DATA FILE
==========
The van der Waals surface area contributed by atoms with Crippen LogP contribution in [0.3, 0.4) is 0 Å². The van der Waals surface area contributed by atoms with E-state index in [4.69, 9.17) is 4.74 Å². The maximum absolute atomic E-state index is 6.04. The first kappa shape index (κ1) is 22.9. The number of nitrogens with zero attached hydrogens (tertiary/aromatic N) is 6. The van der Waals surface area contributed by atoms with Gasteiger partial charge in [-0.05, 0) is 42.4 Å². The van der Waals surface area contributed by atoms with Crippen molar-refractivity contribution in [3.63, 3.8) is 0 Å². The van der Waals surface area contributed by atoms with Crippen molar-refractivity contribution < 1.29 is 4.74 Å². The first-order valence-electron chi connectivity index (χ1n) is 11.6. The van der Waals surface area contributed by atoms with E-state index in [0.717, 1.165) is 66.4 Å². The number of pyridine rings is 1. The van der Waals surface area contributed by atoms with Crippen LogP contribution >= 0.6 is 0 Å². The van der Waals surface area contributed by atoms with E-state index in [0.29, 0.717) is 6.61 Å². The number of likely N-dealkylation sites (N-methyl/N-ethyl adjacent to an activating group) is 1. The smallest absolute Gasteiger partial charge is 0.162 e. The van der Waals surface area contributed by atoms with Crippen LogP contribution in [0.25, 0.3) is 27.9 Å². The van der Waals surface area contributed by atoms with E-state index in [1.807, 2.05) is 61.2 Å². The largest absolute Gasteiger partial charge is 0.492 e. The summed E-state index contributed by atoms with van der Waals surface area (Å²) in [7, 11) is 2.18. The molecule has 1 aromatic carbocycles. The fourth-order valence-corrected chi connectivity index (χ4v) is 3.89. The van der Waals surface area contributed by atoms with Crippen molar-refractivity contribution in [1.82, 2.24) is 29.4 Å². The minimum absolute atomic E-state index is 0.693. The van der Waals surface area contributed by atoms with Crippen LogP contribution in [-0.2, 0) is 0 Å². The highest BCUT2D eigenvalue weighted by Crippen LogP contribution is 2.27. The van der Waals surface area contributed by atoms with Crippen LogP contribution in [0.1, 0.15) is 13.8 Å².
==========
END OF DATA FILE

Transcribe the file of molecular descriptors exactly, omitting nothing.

The van der Waals surface area contributed by atoms with Crippen LogP contribution in [0.3, 0.4) is 0 Å². The van der Waals surface area contributed by atoms with E-state index in [4.69, 9.17) is 4.74 Å². The maximum absolute atomic E-state index is 6.04. The first kappa shape index (κ1) is 22.9. The number of nitrogens with zero attached hydrogens (tertiary/aromatic N) is 6. The van der Waals surface area contributed by atoms with Gasteiger partial charge in [-0.05, 0) is 42.4 Å². The van der Waals surface area contributed by atoms with Crippen molar-refractivity contribution in [3.63, 3.8) is 0 Å². The van der Waals surface area contributed by atoms with Crippen molar-refractivity contribution < 1.29 is 4.74 Å². The first-order valence-electron chi connectivity index (χ1n) is 11.6. The van der Waals surface area contributed by atoms with E-state index in [0.717, 1.165) is 66.4 Å². The number of pyridine rings is 1. The van der Waals surface area contributed by atoms with Crippen LogP contribution >= 0.6 is 0 Å². The van der Waals surface area contributed by atoms with E-state index in [0.29, 0.717) is 6.61 Å². The number of likely N-dealkylation sites (N-methyl/N-ethyl adjacent to an activating group) is 1. The smallest absolute Gasteiger partial charge is 0.162 e. The van der Waals surface area contributed by atoms with Crippen LogP contribution in [0.25, 0.3) is 27.9 Å². The van der Waals surface area contributed by atoms with E-state index in [1.807, 2.05) is 61.2 Å². The largest absolute Gasteiger partial charge is 0.492 e. The summed E-state index contributed by atoms with van der Waals surface area (Å²) in [7, 11) is 2.18. The molecule has 1 aromatic carbocycles. The fourth-order valence-corrected chi connectivity index (χ4v) is 3.89. The van der Waals surface area contributed by atoms with Crippen molar-refractivity contribution in [1.82, 2.24) is 29.4 Å². The minimum absolute atomic E-state index is 0.693. The van der Waals surface area contributed by atoms with Crippen LogP contribution in [-0.2, 0) is 0 Å². The highest BCUT2D eigenvalue weighted by Crippen LogP contribution is 2.27. The van der Waals surface area contributed by atoms with Crippen LogP contribution in [0.1, 0.15) is 13.8 Å².